self-titled 12″ LP Album
Jenkins “Tex” Carman
The Dixie Cowboy
Since coming into my possession, this rarity has been one of my favorites by far. This forgotten hillbilly singer of the 40′s and 50′s has one of the most authentic falsetto country drawls I’ve ever heard, and combined with a unique guitar style, Tex stands out in the collection of “unknown cowboys.” Although he was criticized for being a drunkard who lacked rhythm, he still managed to put on an impressive performance, and in my opinion, he had it all, including rhythm – it was simply to his own drum.
Speaking 40 years later, Capitol Records producer Ken Nelson still winced at the memory of recording him: ‘He was so lacking in rhythm but he had this goofy sound on the guitar and he sold records.
He was always liked by his fellow artists although most commented on his vocals and guitar playing. Wesley Tuttle rated him the worst musician in the world but paid tribute to his stage presence.
Johnny Western commented, “He’d come to the show half-bombed and with a bottle in his guitar case but he was a born entertainer. He’d come on with a big smile, play the Hawaiian guitar with all those flourishes and playing ‘drums’ on it but he could never play in tune. One of the major jokes that went the rounds was that Tex beat one of his kids half to death because the kid untuned one string on Tex’s guitar and wouldn’t tell him which one.”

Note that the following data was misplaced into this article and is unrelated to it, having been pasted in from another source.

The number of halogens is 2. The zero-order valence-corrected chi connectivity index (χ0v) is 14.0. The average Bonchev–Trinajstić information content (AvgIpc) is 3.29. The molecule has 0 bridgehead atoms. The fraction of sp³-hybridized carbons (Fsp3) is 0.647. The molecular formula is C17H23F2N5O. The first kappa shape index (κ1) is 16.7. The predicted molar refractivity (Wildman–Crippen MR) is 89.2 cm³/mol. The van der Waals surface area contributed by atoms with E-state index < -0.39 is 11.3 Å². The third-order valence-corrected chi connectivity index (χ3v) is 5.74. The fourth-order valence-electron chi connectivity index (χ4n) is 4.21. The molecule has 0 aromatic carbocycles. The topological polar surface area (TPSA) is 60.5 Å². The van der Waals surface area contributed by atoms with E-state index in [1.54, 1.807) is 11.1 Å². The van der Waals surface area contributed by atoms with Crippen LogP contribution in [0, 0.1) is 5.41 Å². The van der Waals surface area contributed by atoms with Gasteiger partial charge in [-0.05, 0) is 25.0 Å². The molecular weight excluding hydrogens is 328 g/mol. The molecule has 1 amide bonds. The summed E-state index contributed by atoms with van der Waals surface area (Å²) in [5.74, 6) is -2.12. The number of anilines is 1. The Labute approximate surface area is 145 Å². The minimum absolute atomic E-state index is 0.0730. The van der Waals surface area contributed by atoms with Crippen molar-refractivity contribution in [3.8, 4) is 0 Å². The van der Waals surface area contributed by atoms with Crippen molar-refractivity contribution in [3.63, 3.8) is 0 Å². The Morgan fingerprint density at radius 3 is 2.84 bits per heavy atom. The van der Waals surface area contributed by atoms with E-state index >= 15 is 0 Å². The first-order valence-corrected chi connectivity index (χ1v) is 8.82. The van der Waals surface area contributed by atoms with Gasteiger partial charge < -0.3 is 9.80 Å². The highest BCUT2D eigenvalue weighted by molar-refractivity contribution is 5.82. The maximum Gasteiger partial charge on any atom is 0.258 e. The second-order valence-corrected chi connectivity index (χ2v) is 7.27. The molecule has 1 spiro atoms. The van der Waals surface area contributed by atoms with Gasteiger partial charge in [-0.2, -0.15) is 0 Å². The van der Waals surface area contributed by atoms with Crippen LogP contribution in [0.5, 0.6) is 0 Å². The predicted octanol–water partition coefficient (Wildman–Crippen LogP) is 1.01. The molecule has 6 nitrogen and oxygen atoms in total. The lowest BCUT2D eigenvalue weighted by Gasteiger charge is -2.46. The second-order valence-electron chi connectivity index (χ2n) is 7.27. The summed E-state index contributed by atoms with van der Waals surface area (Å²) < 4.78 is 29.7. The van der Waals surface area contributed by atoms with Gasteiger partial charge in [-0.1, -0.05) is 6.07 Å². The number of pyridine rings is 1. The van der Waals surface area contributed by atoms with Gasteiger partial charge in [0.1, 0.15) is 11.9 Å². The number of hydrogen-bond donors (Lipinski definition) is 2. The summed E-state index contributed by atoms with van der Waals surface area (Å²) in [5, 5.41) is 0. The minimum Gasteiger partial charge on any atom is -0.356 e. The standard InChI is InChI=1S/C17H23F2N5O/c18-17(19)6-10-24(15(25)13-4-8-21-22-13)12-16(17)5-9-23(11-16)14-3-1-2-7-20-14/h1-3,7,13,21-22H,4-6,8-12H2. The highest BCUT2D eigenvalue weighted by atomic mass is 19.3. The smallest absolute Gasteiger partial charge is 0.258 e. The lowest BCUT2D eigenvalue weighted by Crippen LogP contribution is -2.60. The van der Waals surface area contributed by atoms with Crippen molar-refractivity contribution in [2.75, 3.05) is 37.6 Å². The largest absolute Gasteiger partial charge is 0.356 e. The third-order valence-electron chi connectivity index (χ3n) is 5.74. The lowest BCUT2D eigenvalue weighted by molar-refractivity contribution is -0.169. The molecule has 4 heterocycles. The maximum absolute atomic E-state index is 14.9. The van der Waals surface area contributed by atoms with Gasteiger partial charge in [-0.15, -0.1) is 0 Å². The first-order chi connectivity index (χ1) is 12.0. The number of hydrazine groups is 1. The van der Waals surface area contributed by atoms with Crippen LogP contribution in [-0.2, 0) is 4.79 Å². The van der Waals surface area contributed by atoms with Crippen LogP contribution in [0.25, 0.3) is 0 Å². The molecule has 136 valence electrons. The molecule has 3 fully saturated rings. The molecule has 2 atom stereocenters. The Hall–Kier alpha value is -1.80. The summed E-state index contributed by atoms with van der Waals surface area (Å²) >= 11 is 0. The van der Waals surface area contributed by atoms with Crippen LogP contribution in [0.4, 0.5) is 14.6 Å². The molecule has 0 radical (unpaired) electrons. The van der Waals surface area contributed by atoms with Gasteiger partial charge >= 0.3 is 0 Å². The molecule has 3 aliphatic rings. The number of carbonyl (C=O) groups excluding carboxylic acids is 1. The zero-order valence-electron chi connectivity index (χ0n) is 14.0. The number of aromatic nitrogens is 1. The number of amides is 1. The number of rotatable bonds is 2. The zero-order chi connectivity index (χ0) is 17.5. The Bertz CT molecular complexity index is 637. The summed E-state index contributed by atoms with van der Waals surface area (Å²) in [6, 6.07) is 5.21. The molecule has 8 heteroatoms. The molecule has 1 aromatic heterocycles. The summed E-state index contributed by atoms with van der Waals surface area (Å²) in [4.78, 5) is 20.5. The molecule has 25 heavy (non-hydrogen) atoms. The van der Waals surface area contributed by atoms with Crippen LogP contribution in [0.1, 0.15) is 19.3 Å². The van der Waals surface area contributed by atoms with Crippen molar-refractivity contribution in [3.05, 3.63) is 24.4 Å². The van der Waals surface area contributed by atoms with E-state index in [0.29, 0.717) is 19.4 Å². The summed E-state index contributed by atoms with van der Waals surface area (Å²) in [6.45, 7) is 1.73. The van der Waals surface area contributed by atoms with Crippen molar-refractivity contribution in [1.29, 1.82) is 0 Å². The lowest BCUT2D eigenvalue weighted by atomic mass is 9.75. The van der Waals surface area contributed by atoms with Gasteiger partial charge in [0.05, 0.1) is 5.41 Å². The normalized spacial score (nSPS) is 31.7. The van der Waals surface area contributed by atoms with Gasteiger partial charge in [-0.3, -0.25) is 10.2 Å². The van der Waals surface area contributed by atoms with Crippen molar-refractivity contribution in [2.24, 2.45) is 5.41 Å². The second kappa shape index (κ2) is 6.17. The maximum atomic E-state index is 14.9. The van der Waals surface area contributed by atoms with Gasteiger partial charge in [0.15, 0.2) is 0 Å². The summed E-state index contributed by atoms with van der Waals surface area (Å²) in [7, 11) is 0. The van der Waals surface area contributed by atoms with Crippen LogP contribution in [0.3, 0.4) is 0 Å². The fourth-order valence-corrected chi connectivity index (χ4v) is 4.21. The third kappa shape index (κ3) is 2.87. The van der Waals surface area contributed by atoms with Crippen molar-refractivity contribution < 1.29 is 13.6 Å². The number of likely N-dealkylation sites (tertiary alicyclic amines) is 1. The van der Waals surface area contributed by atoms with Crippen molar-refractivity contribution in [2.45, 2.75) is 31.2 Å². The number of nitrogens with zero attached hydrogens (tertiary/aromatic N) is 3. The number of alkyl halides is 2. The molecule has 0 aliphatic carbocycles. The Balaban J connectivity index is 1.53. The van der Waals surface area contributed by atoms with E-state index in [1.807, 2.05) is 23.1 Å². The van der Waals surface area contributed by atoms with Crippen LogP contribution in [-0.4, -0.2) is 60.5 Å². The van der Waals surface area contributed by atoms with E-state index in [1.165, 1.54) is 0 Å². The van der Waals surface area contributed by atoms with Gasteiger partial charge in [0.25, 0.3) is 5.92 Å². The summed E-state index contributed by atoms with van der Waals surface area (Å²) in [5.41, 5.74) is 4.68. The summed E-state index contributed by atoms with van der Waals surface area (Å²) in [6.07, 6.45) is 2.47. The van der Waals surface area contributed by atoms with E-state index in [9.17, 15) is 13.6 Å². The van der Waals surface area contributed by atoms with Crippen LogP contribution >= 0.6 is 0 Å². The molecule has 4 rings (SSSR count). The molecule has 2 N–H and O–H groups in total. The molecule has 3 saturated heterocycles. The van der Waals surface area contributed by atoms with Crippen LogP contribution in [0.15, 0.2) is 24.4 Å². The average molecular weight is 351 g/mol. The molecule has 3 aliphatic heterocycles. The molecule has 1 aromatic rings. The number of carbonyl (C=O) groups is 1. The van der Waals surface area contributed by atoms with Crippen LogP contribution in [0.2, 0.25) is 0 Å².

Carman died at the age of 64; there is little doubt that he is indeed a character who deserves to be remembered.
14 May 1903, Hardinsburg, Breckinridge County, Kentucky, USA, d. 2 February 1968.
Wreck of Old #9
Wild and Wooly West
Pal of my Heart
Wildwood Flower [listed on album, not included on vinyl]
Get Along Pony
My Baby I’ll Be There
My Hawaii Calls